I have been through many a break up in my long life. I have been both the instigator and the one left behind. I have occasionally been part of a mutual decision to part ways.
In my younger day’s most of the “dating” was done within the pack. We would pair up, be “the couple”, then break up. There would be the clustering of sympathy- sides would be taken, blame would be imposed and then life would resume. The parties (both myself and the other person) would show up sometime later, could be days, could be weeks, with another member of our group: arms circling each other’s waist, moony eyed and attached. Gut-punched or pleased, we would adapt and the churning would go on. A break-up, a re-attachment, the dance of love would continue. I learned the “it’s not you it’s me” phrase early on.
In my twenties, the breakups were more dynamic, more voluble and loud. Drama was expressed to a greater degree. The stakes were higher: someone had to move, kids were involved, new people who had been brought into the inner circle might be asked to leave, friends would be divvied up and the dance would start again. I was told, and I myself spoke the words “it’s not you, it’s me” numerous times over those years.
“I didn’t know myself, nor how to express the self I knew.”
In addiction recovery, relationships developed on “AA Campus.” I handled them with an evolving level of skill. I began to learn my voice and how to navigate being part of a couple with more awareness. But I still did not know how to evolve in a relationship. My “Chooser” was broken. Until I had had several years of Adult Child of Alcoholics and AlAnon recovery under my belt I had no idea how to be authentic in a relationship. I didn’t know myself, nor how to express the self I knew. The result was that in all of the breakups I assumed total responsibility for the faults and failures. I had started using the program of recovery (steps four through nine) to define my failings and assumed that the unacceptable was my own shortcoming. “It’s not you it’s me” had taken on a whole new level of significance.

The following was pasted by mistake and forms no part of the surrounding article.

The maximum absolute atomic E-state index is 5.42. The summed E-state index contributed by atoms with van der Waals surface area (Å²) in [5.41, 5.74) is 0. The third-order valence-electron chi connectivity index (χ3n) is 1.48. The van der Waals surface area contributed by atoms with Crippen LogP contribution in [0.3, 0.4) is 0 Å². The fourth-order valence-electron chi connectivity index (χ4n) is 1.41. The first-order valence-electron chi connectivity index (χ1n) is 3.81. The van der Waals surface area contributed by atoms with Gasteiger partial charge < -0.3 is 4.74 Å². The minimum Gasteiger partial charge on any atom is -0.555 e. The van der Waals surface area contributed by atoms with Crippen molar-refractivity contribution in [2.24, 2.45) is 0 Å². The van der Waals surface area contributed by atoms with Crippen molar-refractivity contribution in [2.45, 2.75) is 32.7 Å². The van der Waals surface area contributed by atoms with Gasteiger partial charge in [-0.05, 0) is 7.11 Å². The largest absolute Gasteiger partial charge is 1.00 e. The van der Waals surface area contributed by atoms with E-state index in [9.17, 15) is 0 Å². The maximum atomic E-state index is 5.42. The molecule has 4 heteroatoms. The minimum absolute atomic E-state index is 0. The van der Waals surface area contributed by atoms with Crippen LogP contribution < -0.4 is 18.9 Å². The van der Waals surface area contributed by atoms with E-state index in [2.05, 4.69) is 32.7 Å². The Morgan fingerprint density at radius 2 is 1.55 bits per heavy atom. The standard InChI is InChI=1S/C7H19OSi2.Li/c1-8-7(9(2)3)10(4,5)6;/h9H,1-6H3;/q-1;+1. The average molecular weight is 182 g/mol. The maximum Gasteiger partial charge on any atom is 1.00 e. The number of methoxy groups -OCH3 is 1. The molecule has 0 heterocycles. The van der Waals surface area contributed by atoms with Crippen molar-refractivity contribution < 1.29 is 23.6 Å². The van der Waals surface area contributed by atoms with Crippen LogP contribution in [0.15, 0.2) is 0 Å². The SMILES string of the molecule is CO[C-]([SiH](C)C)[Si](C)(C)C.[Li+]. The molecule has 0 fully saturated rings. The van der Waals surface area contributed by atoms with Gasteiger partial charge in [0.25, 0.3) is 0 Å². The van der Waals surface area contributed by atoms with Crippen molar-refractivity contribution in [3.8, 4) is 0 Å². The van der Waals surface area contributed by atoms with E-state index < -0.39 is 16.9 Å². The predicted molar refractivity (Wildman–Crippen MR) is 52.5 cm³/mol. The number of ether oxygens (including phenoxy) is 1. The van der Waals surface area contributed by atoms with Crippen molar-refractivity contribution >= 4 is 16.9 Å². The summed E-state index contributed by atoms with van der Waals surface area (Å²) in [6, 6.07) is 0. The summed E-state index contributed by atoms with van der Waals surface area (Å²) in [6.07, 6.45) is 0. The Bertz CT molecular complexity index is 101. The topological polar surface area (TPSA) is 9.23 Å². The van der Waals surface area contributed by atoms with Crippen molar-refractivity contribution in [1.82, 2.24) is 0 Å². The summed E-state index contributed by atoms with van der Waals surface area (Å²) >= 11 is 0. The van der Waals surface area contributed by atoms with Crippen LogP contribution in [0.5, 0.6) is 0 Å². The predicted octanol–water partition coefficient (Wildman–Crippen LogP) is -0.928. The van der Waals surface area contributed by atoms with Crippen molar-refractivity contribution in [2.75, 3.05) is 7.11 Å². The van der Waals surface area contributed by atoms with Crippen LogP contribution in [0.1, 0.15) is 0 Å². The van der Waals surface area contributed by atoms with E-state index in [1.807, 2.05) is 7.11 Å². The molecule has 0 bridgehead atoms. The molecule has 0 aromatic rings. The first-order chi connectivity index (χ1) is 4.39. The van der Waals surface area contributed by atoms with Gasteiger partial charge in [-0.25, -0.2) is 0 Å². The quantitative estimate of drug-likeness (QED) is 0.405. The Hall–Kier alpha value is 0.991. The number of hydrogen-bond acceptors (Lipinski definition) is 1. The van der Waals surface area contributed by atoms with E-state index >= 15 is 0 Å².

I had looked at my defects of character and analyzed the failed relationship through that lens exclusively. I was too clingy and approval seeking. I was too independent and demanding. I went after what I wanted in life without consulting my partner; I couldn’t make a decision and relied too much on my partner’s opinion and guidance. I fought too much or I didn’t stand up for myself. I accepted the burden of failure completely.
Over the years I have had fewer opportunities to consider using that phrase: I have a good long term relationship. We have disagreements and we have fights. We don’t agree on several topics: some as basic as how to spend free time together and others as profound as how we deal financially with our kids and grandkids. But we discuss, we agree to disagree, we compromise. It is no longer a navigation based on an apparently constitutional difference or failing in one or the other of us. Differences are topics to be investigated, not avoided, and are not cause for breakup or separation. “It’s you and me” is more the understanding.
“I am breaking up with me. I’m not giving myself the time to discover what the real disagreement is, what the real choices are, where the real pain is coming from.”
The “It’s not you, it’s me” are the words designed to make a breakup easier – to salve a fight or disagreement. I did discover that ultimately, it was a way to nullify my own voice. It is disenfranchising, it deflects from further discussion, it proposes silence. It says “I will swallow my words, my point of view, my preferences. I will take it all on myself and absolve you of responsibility. Neither of us need to cooperate or change. We just go away.”
In that moment, I am also abandoning myself. I am breaking up with me. I’m not giving myself the time to discover what the real disagreement is, what the real choices are, where the real pain is coming from. At that moment, when to ease the break up, I say “it’s not you, it’s me” I have really said that to my inner being. I have walked away from myself and have plugged my ears and heart to my own knowing. And in doing so, I have almost assured that I will be in this same situation again: different person, same unrest.
I learn nothing about myself or about you when I take it on the chin and walk away. I do not acknowledge my own truth, nor do I learn yours. I am not patient or brave and I let you get away with being impatient and cowardly. And when you accept this phrase; when you say “OK” and leave, you are doing these things, too. At that moment “It’s not me, it’s you”; you to me and me to myself.
In any of my relationships when they become difficult, be they romantic or platonic, I need to figure out why they aren’t working and express that – and leave the platitude to the youngsters who don’t yet know how to figure these things out. I am now embracing the “it’s you and me” more fully.